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Opposition fights for police academy near Aleppo

BEIRUT: Syrian rebels used captured tanks to launch a fresh offensive on a government complex housing a police academy near Aleppo and clashed with government troops protecting the strategic installation yesterday.
The military responded with airstrikes to defend the complex, which also includes several smaller army outposts in charge of protecting the police academy.
Rebels have logged a string of strategic victories over the past few weeks, especially in the northeast where Aleppo is located.
Capturing the complex near Aleppo would be another blow to the regime that has in recent weeks lost control key infrastructure in the northeast including a hydroelectric dam, a major oil field and two army bases along the road linking Aleppo with the airport to its east.
Rebels have also been attacking deeper into the heart of Damascus, posing a stiff challenge to President Bashar Assad regime in its seat of power.
Rami Abdul-Rahman, the director of the Britain-based Syrian Observatory for Human Rights, said rebels have been trying for months to storm the complex west of Aleppo in the suburb of Khan Al-Asal.
Rebels have also been trying for weeks to capture Aleppo’s International Airport.
There were no reports of fighting for the facility yesterday. But there have been battles around a section of the highway the army has been using to transport troops and supplies to a military base within the airport complex.
Assad’s forces have been locked in a stalemate with rebels in Aleppo since July, when the city became a major front in the civil war.
Months of heavy street fighting have left whole neighborhoods in the city in ruins, carving it up into areas controlled by the regime and others held by rebels with both sides shelling each other’s positions.
On Friday, regime forces fired three missiles into a rebel-held area in eastern Aleppo, hitting several buildings and killing 37 people, according to the Observatory. It said the strike apparently involved ground-to-ground missiles.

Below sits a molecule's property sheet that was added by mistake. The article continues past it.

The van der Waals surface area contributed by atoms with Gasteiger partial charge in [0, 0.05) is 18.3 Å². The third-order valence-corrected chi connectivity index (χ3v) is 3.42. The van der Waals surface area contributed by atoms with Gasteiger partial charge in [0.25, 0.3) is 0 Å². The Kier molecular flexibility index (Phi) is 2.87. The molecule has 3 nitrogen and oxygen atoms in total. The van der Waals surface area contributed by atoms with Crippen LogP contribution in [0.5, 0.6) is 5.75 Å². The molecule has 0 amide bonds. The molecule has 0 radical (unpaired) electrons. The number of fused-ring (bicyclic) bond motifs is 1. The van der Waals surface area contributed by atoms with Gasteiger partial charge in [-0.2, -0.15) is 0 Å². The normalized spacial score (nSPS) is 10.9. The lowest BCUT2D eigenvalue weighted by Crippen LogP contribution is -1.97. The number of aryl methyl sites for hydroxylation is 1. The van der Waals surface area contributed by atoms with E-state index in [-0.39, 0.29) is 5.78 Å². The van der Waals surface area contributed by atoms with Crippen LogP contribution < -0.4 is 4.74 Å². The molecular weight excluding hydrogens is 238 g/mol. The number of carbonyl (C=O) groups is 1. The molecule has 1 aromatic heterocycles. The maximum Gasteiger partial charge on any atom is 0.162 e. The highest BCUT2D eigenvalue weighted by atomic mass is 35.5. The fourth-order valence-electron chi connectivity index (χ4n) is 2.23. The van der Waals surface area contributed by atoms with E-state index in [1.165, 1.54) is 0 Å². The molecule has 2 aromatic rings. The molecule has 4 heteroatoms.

A similar attack on Tuesday in another impoverished Aleppo neighborhood killed at least 33 people, almost half of them children.
A senior Syrian opposition leader said yesterday that his umbrella group has suspended participation in meetings with its Western backers and their Arab allies because of their indifference over the regime’s attacks on the Syrian people in Aleppo and in other cities.
“Assad has reached the stage of real genocide amid Arab silence and we renounce that,” said George Sabra, vice president of the Syrian National Coalition. He spoke to reporters in Cairo after meeting the Arab League chief Nabil Elaraby.
The United Nations says at least 70,000 people have been killed since Syria’s uprising against Assad’s authoritarian rule began nearly two years ago.
On Friday, a statement posted on the Facebook page of Sabra’s opposition group said its leaders would not travel to Washington or Moscow for any talks to protest the international community’s “silence over crimes committed by the regime.” The statement also said that the opposition leaders would boycott a meeting next month in Rome of the Friends of Syria, which includes the United States and its European allies.
In Washington, the State Department condemned rocket attacks on Aleppo, saying in a statement late Saturday the strikes are the “latest demonstrations of the Syrian regime’s ruthlessness and its lack of compassion for the Syrian people it claims to represent.” Efforts to stop the bloodshed in Syria so far have failed, leaving the international community at a loss of how to end the civil war.
Border fighting
Meanwhile, fierce fighting erupted during the night on the Syria-Lebanon border between Syrian troops and unknown gunmen, leaving a Lebanese man dead and four wounded, a Lebanese security source said yesterday.
Lebanese President Michel Sleiman demanded yesterday that Syria “refrain from firing toward Lebanese territory.” He also stressed, in a statement, the need to “respect the neutral position of (Lebanon) which means not interfering in the internal affairs of other countries, notably Syria.” The violence was triggered by the death hours earlier of another Lebanese man, who was killed on Saturday in gunfire coming from the Syria side of the border near a river separating the two countries, the security source said.
Members of his clan took part in the clashes against Syrian troops during the night in the Bukayaa region of northern Lebanon, a Lebanese official said.
The Syrian army used artillery, mortars and automatic weapons fired from the Syrian village of Mcherfe as they clashed with the gunmen, according to the security source, who said a Lebanese man was killed and at least four others wounded in the fighting.
He was unable to say whether the gunmen were Lebanese or Syrians opposed to the regime of President Bashar Assad.
Turkish Premier Recep Tayyip Erdogan yesterday vowed his country will not remain silent over Assad’s “crimes.”
“Every day a large number of innocent children and women fall dead in Syria,” Erdogan, a key backer of Syria’s opposition, said in a speech in the United Arab Emirates.
“We will not remain silent on those committing crimes against their people... We will not remain silent on the brutal dictator in Syria,” Erdogan added.

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